Unfortunately, a new security report reveals that a back-end server associated with Bing has exposed sensitive data belonging to users of the mobile application.
Bing Associated Server Data Leak: What Was Exposed?
Exposed data includes search queries, device details, GPS coordinates. The good news is that no personal information has been exposed, such as names and addresses.
The data leak was discovered by WizCase researcher Ata Hackil. The massive data leak, consisting of a 6.5TB cache of log files happened through an unsecured Elastic server. As seen in other similar cases, the Elastic server was not password-protected when the leak took place. However, it is noteworthy that the server had a password until September 10, which was then removed.
“There have been more than 10,000,000 downloads on Google Play alone, and millions of searches performed daily through the mobile app,” the report shows.
Here’s what the data leak has exposed:
-Search Terms in clear text, excluding the ones entered in private mode
-Location Coordinates: If the location permission is enabled on the app, a precise location, within 500 meters, was included in the data set.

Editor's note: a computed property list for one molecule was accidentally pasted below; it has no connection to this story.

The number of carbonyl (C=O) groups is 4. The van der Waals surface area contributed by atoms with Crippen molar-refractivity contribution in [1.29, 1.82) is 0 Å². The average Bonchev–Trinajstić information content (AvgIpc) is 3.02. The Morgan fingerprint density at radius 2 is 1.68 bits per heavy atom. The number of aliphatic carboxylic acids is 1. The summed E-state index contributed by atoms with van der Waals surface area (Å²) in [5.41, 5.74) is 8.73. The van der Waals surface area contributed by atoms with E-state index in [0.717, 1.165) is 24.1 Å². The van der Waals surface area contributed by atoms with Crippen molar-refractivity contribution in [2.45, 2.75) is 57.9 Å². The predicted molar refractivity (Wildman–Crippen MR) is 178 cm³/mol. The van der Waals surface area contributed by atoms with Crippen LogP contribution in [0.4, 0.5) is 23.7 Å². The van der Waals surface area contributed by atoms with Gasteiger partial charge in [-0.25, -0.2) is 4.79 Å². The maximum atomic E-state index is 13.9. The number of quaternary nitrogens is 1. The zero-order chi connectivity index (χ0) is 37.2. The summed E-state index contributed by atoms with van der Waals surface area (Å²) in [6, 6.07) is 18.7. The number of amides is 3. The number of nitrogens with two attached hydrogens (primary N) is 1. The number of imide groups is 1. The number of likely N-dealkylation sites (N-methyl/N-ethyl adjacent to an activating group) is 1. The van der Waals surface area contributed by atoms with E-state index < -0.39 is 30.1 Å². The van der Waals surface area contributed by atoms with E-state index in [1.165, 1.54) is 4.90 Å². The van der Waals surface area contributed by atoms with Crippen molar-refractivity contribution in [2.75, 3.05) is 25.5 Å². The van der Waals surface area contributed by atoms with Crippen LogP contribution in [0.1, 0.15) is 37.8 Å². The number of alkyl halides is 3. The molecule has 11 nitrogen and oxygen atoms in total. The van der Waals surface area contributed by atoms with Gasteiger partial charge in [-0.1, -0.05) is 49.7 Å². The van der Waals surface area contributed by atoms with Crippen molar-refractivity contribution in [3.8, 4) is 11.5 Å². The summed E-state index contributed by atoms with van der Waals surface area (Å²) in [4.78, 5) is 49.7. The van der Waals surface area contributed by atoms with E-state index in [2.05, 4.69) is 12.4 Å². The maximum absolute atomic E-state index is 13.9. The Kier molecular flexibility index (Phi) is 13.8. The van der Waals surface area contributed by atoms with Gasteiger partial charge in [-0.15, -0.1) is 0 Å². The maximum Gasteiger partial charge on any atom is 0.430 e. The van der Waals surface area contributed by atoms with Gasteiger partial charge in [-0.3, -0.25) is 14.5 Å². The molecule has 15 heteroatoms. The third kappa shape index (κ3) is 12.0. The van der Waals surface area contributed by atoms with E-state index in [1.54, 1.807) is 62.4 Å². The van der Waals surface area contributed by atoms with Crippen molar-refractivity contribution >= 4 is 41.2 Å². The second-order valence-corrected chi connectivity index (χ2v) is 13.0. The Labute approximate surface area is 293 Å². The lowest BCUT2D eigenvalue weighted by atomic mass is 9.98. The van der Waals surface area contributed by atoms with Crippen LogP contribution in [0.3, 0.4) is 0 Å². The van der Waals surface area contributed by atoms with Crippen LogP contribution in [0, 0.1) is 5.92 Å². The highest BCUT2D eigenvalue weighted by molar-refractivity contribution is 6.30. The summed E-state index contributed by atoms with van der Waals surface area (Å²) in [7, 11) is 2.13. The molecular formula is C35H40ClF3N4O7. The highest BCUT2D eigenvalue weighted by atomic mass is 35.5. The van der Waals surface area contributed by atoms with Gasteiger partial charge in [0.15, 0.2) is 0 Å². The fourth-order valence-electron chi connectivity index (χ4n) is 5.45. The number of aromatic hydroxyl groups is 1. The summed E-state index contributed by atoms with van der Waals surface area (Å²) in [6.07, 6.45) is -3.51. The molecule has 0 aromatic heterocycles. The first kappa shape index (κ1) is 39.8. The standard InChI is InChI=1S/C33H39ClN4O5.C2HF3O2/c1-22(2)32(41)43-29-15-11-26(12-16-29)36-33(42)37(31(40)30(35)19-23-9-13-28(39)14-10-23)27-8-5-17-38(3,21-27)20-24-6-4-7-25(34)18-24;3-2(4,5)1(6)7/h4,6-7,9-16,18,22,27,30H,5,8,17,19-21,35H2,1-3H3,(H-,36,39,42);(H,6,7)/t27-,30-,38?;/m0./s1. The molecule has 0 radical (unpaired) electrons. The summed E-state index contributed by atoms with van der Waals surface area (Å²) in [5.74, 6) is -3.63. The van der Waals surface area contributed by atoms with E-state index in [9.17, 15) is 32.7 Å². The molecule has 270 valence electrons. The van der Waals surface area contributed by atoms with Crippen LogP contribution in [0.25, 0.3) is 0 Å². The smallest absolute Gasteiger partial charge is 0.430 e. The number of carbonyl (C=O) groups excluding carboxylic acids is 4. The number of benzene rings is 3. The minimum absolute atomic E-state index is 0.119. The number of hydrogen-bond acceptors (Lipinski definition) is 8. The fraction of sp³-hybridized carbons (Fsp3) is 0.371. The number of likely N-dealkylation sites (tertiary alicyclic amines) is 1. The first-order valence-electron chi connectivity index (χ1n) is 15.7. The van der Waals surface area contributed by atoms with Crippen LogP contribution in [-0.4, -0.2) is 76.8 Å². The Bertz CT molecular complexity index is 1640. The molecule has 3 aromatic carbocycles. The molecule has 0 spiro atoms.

While the coordinates exposed aren’t precise, they still give a relatively small perimeter of where the user is located. By simply copying them on Google Maps, it could be possible to use them to trace back to the owner of the phone.
-The exact time the search was executed.
-Firebase Notification Tokens
-Coupon Data such as timestamps of when a coupon code was copied or auto-applied by the app and on which URL it was
-A partial list of the URLs the users visited from the search results
-Device (Phone or Tablet) model
-3 separate unique ID numbers assigned to each user found in the data
The researchers also estimated that the server was “growing by as much as 200GB per day”, thus speculating that anyone who has made a Bing search via the mobile app while the server was unprotected is at risk. People from over 70 countries are affected.
What is worse is that the exposed server was attacked by Meow hackers:
From what we saw, between September 10th – 12th, the server was targeted by a Meow attack that deleted nearly the entire database. When we discovered the server on the 12th, 100 million records had been collected since the attack. There was a second Meow attack on the server on September 14.
Considering the type of sensitive information which was exposed, hackers may attempt to blackmail victims. Other attack scenarios include phishing scams and even physical attacks and robbery.
The researchers disclosed their findings to Microsoft Security Response Center, and the company addressed the problem on September 16.
Too Many Unprotected Servers Out There
In July, SafetyDetestives researchers discovered an Avon-associated server that didn’t have any basic security measures in place, and could be easily accessed.
Thanks to this security weakness, the researchers unveiled 19 million records of individuals associated with Avon, which included personal information of employees and website data.